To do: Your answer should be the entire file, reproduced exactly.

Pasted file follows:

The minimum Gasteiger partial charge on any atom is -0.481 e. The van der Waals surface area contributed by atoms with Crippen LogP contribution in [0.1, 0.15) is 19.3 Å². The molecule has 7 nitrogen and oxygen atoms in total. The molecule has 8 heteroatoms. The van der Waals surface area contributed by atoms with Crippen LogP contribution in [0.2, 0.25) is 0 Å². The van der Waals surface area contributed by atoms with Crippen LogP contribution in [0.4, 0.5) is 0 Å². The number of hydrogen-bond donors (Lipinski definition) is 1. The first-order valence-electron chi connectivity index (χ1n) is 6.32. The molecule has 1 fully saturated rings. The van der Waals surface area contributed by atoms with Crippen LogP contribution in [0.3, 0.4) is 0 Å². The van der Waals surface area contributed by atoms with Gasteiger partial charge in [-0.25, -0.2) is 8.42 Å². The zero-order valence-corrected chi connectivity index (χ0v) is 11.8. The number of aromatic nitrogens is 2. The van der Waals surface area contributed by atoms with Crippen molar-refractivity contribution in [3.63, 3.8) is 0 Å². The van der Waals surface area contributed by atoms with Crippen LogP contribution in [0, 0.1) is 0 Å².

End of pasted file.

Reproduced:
The minimum Gasteiger partial charge on any atom is -0.481 e. The van der Waals surface area contributed by atoms with Crippen LogP contribution in [0.1, 0.15) is 19.3 Å². The molecule has 7 nitrogen and oxygen atoms in total. The molecule has 8 heteroatoms. The van der Waals surface area contributed by atoms with Crippen LogP contribution in [0.2, 0.25) is 0 Å². The van der Waals surface area contributed by atoms with Crippen LogP contribution in [0.4, 0.5) is 0 Å². The number of hydrogen-bond donors (Lipinski definition) is 1. The first-order valence-electron chi connectivity index (χ1n) is 6.32. The molecule has 1 fully saturated rings. The van der Waals surface area contributed by atoms with Crippen LogP contribution in [0.3, 0.4) is 0 Å². The van der Waals surface area contributed by atoms with Gasteiger partial charge in [-0.25, -0.2) is 8.42 Å². The zero-order valence-corrected chi connectivity index (χ0v) is 11.8. The number of aromatic nitrogens is 2. The van der Waals surface area contributed by atoms with Crippen molar-refractivity contribution in [3.63, 3.8) is 0 Å². The van der Waals surface area contributed by atoms with Crippen LogP contribution in [0, 0.1) is 0 Å².